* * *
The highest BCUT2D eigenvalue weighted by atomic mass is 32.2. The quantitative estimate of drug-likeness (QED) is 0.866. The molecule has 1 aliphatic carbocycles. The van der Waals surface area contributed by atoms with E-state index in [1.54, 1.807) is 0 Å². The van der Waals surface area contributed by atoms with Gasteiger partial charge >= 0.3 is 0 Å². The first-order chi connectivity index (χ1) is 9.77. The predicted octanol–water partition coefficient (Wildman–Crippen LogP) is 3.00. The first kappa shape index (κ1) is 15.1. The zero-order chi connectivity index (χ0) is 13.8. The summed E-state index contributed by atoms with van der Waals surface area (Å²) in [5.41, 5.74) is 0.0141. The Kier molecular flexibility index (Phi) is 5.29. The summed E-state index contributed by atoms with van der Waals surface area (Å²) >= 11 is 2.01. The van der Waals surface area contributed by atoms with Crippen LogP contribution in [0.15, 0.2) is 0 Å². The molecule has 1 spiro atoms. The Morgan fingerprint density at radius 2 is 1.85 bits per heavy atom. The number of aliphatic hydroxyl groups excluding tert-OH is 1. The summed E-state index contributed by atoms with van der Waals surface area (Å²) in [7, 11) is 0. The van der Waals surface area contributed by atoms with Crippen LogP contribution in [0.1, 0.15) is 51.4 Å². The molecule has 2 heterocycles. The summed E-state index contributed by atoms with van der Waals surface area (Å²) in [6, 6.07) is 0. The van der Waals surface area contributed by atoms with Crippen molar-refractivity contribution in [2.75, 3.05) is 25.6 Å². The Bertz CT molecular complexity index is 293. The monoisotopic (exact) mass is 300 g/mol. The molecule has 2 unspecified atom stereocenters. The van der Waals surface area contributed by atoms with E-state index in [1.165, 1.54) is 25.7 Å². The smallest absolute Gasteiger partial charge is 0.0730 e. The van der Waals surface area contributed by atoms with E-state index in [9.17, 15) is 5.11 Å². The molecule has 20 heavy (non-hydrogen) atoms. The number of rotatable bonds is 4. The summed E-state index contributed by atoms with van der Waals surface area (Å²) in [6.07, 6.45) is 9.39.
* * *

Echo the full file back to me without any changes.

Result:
The highest BCUT2D eigenvalue weighted by atomic mass is 32.2. The quantitative estimate of drug-likeness (QED) is 0.866. The molecule has 1 aliphatic carbocycles. The van der Waals surface area contributed by atoms with E-state index in [1.54, 1.807) is 0 Å². The van der Waals surface area contributed by atoms with Gasteiger partial charge >= 0.3 is 0 Å². The first-order chi connectivity index (χ1) is 9.77. The predicted octanol–water partition coefficient (Wildman–Crippen LogP) is 3.00. The first kappa shape index (κ1) is 15.1. The zero-order chi connectivity index (χ0) is 13.8. The summed E-state index contributed by atoms with van der Waals surface area (Å²) in [5.41, 5.74) is 0.0141. The Kier molecular flexibility index (Phi) is 5.29. The summed E-state index contributed by atoms with van der Waals surface area (Å²) >= 11 is 2.01. The van der Waals surface area contributed by atoms with Crippen LogP contribution in [0.15, 0.2) is 0 Å². The molecule has 1 spiro atoms. The Morgan fingerprint density at radius 2 is 1.85 bits per heavy atom. The number of aliphatic hydroxyl groups excluding tert-OH is 1. The summed E-state index contributed by atoms with van der Waals surface area (Å²) in [7, 11) is 0. The van der Waals surface area contributed by atoms with Crippen LogP contribution in [0.1, 0.15) is 51.4 Å². The molecule has 2 heterocycles. The summed E-state index contributed by atoms with van der Waals surface area (Å²) in [6, 6.07) is 0. The van der Waals surface area contributed by atoms with Crippen molar-refractivity contribution in [2.75, 3.05) is 25.6 Å². The Bertz CT molecular complexity index is 293. The monoisotopic (exact) mass is 300 g/mol. The molecule has 2 unspecified atom stereocenters. The van der Waals surface area contributed by atoms with E-state index in [1.165, 1.54) is 25.7 Å². The smallest absolute Gasteiger partial charge is 0.0730 e. The van der Waals surface area contributed by atoms with E-state index in [9.17, 15) is 5.11 Å². The molecule has 20 heavy (non-hydrogen) atoms. The number of rotatable bonds is 4. The summed E-state index contributed by atoms with van der Waals surface area (Å²) in [6.07, 6.45) is 9.39.